We had to skip a couple miles from our last jaunt because of private property concerns. One of the rules we are living by is to only hike sections where we would be willing to let all of you visit, which means no trespassing on posted private property. So, we started this morning in the southeastern corner of Santaquin, along the big diversion channel built after the mudslides of 2002, which were a result of the “Mollie” forest fire on Dry Mountain in 2001. So it seemed a great place to talk about the nexus of natural hazards we seem to have along the BST (the Wildland-Urban Interface or “WUI”), and I know the perfect guest to talk about hazards, my office neighbor, Dr. Matt Bekker.

Matt is a physical geographer who specializes in dendrochronology (tree rings), but he also teaches a general education course called “Landscapes of Disaster.” We had a very interesting congregation about the recurrence of fire, floods, debris flows (mudslides), landslides, and earthquakes along the Lake Bonneville benches, the irresistible pull of the views, the woods, and the wildlife that draws new housing developments up into these areas (including what looks like another subdivision preparing to be built), and how we are (or should be) trying to mitigate the hazard that results from this collision along the line that is the Bonneville Shoreline Trail.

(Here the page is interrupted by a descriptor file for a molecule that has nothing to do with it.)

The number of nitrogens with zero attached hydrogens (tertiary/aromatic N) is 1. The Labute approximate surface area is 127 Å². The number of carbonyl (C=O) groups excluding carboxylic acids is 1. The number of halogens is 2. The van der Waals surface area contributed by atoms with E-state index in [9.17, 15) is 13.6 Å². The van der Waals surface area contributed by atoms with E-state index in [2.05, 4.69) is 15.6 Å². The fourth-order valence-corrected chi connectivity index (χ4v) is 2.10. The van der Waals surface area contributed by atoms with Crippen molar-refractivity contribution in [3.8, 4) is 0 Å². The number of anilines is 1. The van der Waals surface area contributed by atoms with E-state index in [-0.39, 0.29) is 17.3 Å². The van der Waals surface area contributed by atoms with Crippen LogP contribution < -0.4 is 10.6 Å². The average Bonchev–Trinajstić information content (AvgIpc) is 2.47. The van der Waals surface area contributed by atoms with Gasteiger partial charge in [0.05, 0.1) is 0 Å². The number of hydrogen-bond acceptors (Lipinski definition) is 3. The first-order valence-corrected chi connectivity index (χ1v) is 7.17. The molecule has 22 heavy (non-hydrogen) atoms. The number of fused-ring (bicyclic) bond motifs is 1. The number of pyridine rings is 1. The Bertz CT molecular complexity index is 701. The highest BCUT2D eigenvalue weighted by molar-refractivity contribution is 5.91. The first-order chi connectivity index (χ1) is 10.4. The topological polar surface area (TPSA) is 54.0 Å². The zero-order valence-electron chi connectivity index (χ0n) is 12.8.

Our hike is highlighted in yellow.

The Trail, you say? Well, we got a mixed bag. On the east side of town, there is an ATV track between the edge of the subdivisions and the base of the mountain that can (at least for now) suffice as a BST. Some of it is on city-owned property, but most is on private property, so who knows if and when it will be developed. Also it is a steep climb from the northeastern corner of development at East Side Park (just below the actual Bonneville shoreline at 5000ft) up to the southwestern corner of town at the end of Oak Summit Drive at 5300ft. So we went looking at a route further up in the hills where development will likely never occur; even though it is far above the shoreline, more of it is on public lands and it could be taken in a more level route all the way around the city. I had hiked this route before and remembered a pretty good trail, but today, even though we were following it exactly on the State of the BST Explorer map, it was all bushwhacking along a deer path. At least the views were great, and it seemed a good route for future development. It crossed some very large geotechnical trench scars, so it looks like someone is planning a development right up against the mountain (P.S.: I found out later, it is called Scenic Ridge Estates, and apparently they were trying to find the Wasatch Fault to buffer the houses away from it. See, a perfect place to talk about natural hazards!) Looking at the 2016 Santaquin Parks and Trails Plan, it looks like the intended route of the BST might climb from Peter Rabbit Spring (270 South Oak Summit Dr) up to the higher bench.